Once again, Atlanta, which likes to call itself the “City in a Forest,” is going to see a bit more city and a little less forest.
The latest flash point in that ongoing drive toward deforestation is a block-long stretch along DeKalb Avenue where a small private school once operated.
It’s a 3-acre property shaded by perhaps 250 trees. A few months back, neighbors went into panic mode when they woke up and saw red X’s spray-painted on them. That’s the universal symbol that precedes the sound of chainsaws.
A developer paid $4 million for the tract at 1900 DeKalb Ave., according to records, and wants to squeeze in 43 upscale homes to make it worth his while. DeKalb Avenue used to be a random and drab collection of empty lots, commercial and industrial sites, and homes where people got used to the sound of speeding cars.
These days, it’s fast becoming a 4-mile row of town homes and this is the newest offering.
For the past few years I've written about how the Intown Atlanta boom has taken a terrible toll on the city's vaunted leafy canopy.
A couple of months ago, the popular news website The Daily Beast used this property as the poster child for the city's headlong rush to replace foliage with yuppie housing. It was headlined: "TREE-KY SITUATION. Atlanta's Building Boom Is Destroying Its Famous Forests."
Atlanta has had a goal for a 50 percent tree canopy. And a recent Georgia Tech study that tracked satellite images of urban forest determined that the city’s canopy in 2014 was 47 percent, largely the same as 2008.
That sounds good until you learn that much of that “canopy” spotted in 2014 images was really junk trees and kudzu growing on land that had been cleared in 2008 but remained unbuilt because of the recession.
A then-and-now comparison of 2014 and 2018 (a time when gentrification and development has gone crazy) will cause tree huggers to reach for their Xanax.
The initial plan for the DeKalb Avenue lot called for turning the lush property into a red-clay moonscape before building the upscale units. About 90 percent of the trees were to disappear, including some going back about 200 years.
Interestingly, John Gordon, the Confederate general and later Georgia governor, lived on this property. A street bearing his name is on the list to be changed, so I suppose it’s suiting that any trees he might have encountered should be chopped down.
The neighborhood squawked when it heard about the plans. There was a protest and an appeal filed with the city’s Tree Commission. The commission, which is undermanned and outgunned, asked the owners of Hedgewood Homes, “C’mon, can’t you do a little better?”
The developers tweaked their plan. But that, too, was appealed, this time by Stephanie Stuckey, a neighbor who used to be a state rep and until recently worked for the city. Last week, Stuckey backed off her appeal, having negotiated a settlement that could perhaps save 20 percent of the trees, some along DeKalb Avenue and some others around the periphery.
“I’d by no means call this a victory; this is damage control,” she said. “We were working with the constraints of the city code and the culture that allows it. The initial plan was approved by the (city) arborists. The only reason it was sent back was the neighborhood fought back.”
The property is zoned commercial and the developer was largely within his rights to clear-cut the property, Stuckey said. Most of the people I spoke with called the developer a fairly reasonable fellow. He didn’t call me back, so I’ll have to take their word.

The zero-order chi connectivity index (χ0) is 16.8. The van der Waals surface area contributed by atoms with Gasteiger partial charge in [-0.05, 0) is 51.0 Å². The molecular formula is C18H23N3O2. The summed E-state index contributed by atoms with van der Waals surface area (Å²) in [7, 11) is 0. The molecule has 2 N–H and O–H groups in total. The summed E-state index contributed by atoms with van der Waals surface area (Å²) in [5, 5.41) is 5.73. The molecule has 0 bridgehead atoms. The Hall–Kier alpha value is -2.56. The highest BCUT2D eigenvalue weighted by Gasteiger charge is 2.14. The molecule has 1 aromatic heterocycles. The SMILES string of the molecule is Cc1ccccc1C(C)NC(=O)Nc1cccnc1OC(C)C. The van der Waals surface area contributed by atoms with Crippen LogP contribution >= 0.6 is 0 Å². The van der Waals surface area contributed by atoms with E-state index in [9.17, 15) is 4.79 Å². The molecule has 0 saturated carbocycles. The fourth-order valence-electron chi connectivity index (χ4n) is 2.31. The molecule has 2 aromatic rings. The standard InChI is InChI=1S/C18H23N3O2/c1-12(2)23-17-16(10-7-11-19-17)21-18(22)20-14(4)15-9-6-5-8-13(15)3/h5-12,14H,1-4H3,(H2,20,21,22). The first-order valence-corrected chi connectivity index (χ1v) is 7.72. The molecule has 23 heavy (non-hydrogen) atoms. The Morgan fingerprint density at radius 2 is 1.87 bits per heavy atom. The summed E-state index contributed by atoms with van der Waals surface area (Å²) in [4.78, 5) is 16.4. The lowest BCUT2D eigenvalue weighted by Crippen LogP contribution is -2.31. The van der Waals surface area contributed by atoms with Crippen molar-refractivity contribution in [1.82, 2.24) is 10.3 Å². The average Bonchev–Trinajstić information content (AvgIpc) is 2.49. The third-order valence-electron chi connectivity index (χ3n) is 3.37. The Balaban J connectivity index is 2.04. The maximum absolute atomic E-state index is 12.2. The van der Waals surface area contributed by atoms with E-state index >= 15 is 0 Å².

People I talked with said the villain in this story is not the developer, it’s the tree ordinance.
The problem is the tree ordinance does not protect trees. It’s largely an actuarial chart that tabulates a fee developers must pay when trees are cut down. Some of that money goes for replanting, so the city is trading stately 100- and 200-year-old trees for saplings.
But as property gets more valuable, cutting a check for a few thousand bucks in “recompense fees” is simply a rounding error for developers, a small cost of doing business on a $500,000 home.
Kathryn Kolb, a naturalist who helped neighbors in this saga, said when it comes to construction, “trees are considered last in the permitting process. It’s an afterthought.”
By the time the developer has his site plans intact, he doesn’t want to deal with the added cost and bother of pesky trees.
If a conversation about saving trees was made earlier on in the process, builders could redraw plans to save some more of the canopy. But confronted in the end, they’ll be resistant.
It’s not just the trees that are the problem here, said Brian Stone, a nearby resident who is an urban planning professor at Georgia Tech.
“I don’t think this is over,” he said. “I think there’s a more important lever to pull here. It’s the storm water.”
He noted the hilly property sits atop the subcontinental divide (some water heads to the Gulf, some to the Atlantic Ocean) and fears neighbors might get flooded after gully washers.
The developer is performing another hydrological study, Stone said. The neighbors may do one of their own.
“We shouldn’t expect a developer to make decisions out of his or her benevolence,” Stone said. “We should expect the city to design and enforce ordinances that protect the tree canopy and green space.”
I called city Planning Commissioner Tim Keane, but didn’t hear back from him. Most of the city’s bureaucrats have been shy about talking to the press under the past two administrations.
In the past, Keane has acknowledged the tree ordinance is messed up and has said he’s working to fix it.
When will this happen? I’m guessing sometime around the next recession, about the time the chainsaws start to quiet down.